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Tragedy Rekindles Debate Over How Much Security Is Enough

Screening: Precautions have improved, but experts say system is still far from foolproof. Some note that cost, convenience factors must be weighed.


WASHINGTON — The fiery crash of TWA Flight 800 has ignited new concern over the adequacy of security precautions and screening procedures used by airlines and airports in the United States and around the world.

Although authorities cautioned that they have no evidence of sabotage or an attack in this case, the huge fireball--and the absence of any immediate signs that the aircraft was in trouble until it exploded off the New York coast--has led to speculation about terrorist involvement. Members of Congress on Thursday called in Federal Aviation Administration officials for briefings on the status of screening procedures.

In preparation for the Olympic Games in Atlanta, the FAA had already ordered airport security increased to a level 3, its second-highest category. Since the TWA tragedy there have been reports that the agency is considering boosting that to level 4.

It is not clear, however, just how secure commercial aviation is from terrorist attacks. A 1993 report by Transportation Department Inspector General Mary F. Schiavo branded the FAA's oversight as inadequate and said it could not rely on security systems.

Schiavo said Thursday that she updated that assessment just before she resigned earlier this month but that the department has refused to make her update public on grounds that doing so would only aid would-be terrorists. Even members of Congress have been kept in the dark.

Airline security unquestionably is far better than it was even a decade ago. At U.S. insistence, the worldwide procedures that permitted the bombing of Pan Am Flight 103 over Lockerbie, Scotland, in 1988 have been tightened substantially.

For example, on all international flights bound to or from the United States, the FAA requires airlines to X-ray every piece of baggage and "match" each by computer to a passenger on the plane. Unaccompanied bags are sometimes destroyed.

The agency's regulations also prohibit curbside check-in service on international flights. Screening with metal detectors is far more rigorous than it was. And many airlines compare data on passengers to "profiles" of the most frequently encountered would-be bombers.

Moreover, intensified pressure from the United States has succeeded in prodding other countries--such as Greece--to tighten security at their airports, making the global airline system far safer than it used to be.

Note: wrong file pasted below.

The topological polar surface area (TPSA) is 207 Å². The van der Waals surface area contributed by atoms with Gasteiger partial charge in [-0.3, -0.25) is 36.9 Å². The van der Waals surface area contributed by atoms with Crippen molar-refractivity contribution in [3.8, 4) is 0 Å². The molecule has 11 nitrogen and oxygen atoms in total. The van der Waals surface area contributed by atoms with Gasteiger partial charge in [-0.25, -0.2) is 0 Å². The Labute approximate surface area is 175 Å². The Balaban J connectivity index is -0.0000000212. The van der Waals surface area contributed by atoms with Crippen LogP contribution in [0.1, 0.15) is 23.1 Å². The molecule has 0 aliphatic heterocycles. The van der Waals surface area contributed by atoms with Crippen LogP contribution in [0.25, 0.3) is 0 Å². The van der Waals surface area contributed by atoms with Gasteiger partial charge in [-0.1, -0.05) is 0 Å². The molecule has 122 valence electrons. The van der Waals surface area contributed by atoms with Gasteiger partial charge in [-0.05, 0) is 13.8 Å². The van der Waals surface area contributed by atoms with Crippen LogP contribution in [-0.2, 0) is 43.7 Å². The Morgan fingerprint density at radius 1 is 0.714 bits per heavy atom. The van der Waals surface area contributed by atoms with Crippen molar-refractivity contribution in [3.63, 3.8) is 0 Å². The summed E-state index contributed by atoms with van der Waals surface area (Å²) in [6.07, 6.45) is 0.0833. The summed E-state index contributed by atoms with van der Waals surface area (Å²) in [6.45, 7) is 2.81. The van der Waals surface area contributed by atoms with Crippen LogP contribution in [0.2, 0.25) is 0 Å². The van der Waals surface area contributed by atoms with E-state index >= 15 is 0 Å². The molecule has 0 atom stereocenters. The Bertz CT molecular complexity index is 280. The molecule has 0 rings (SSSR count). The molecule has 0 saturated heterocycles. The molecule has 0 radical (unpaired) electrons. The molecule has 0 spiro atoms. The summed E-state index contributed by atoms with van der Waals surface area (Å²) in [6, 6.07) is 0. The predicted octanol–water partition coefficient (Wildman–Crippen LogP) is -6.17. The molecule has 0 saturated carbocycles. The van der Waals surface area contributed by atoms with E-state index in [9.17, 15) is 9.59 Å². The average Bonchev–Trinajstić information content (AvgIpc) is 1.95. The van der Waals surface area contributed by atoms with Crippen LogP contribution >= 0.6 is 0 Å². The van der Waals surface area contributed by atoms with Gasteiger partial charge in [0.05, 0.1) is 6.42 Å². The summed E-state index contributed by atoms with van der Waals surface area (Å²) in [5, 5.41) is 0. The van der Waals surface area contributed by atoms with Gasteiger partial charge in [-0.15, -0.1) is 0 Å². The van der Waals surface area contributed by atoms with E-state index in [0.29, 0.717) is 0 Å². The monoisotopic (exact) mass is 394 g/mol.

"Airport security these days generally is excellent," insisted Kenneth Quinn, who was chief counsel for the FAA when the Lockerbie crash occurred and is now a private consultant. The Pan Am episode "changed the whole world of airport security," he said.

But security experts said the system is still far from foolproof.

For one thing, the technology is still relatively primitive. The only screening device capable of detecting explosives reliably is the CTX-5000, a kind of airport CAT scan. Each machine costs approximately $1 million, and the devices often emit "false positive" readings.

And while training for security personnel has improved substantially from a few years ago, analysts said there always is the possibility that a breakdown will occur--because of a mistake or possibly a bribe by a terrorist.

Many analysts were particularly concerned Thursday that the plane used for Trans World Airlines Flight 800 had just come in from Greece, where security has been erratic. The Transportation Department began warning U.S. passengers away from Athens in March, although it rescinded that policy in May.

At the same time, critics pointed out that U.S. airlines have yet to apply the same stringent standards to domestic flights that they do for international trips--such as X-raying and matching all baggage and eliminating curbside check-in service. Unattended bags abound.

Industry officials conceded that the standards vary widely between domestic and international flights, but they contend there are trade-offs that airlines must consider in terms of cost of operation and inconvenience for passengers.

To X-ray all bags on domestic flights would increase operating costs substantially and force passengers to spend still more time at airports awaiting flights, one consultant here pointed out. "I'm not sure how many people would be willing to put up with it," he said.

A General Accounting Office report cites estimates by the FAA that the cost of purchasing and installing explosives detectors in the 75 busiest domestic airports could range from $400 million to $2.2 billion, depending on the systems involved.

Rep. James L. Oberstar (D-Minn.), ranking minority member of the House Transportation Committee, agreed that the trade-off question is a serious one.

"A great deal of progress has been made against 'standard' devices, such as guns, knives and other objects used to conduct skyjacking in the past," he said, but bombs represent "a new level of threat to be met."

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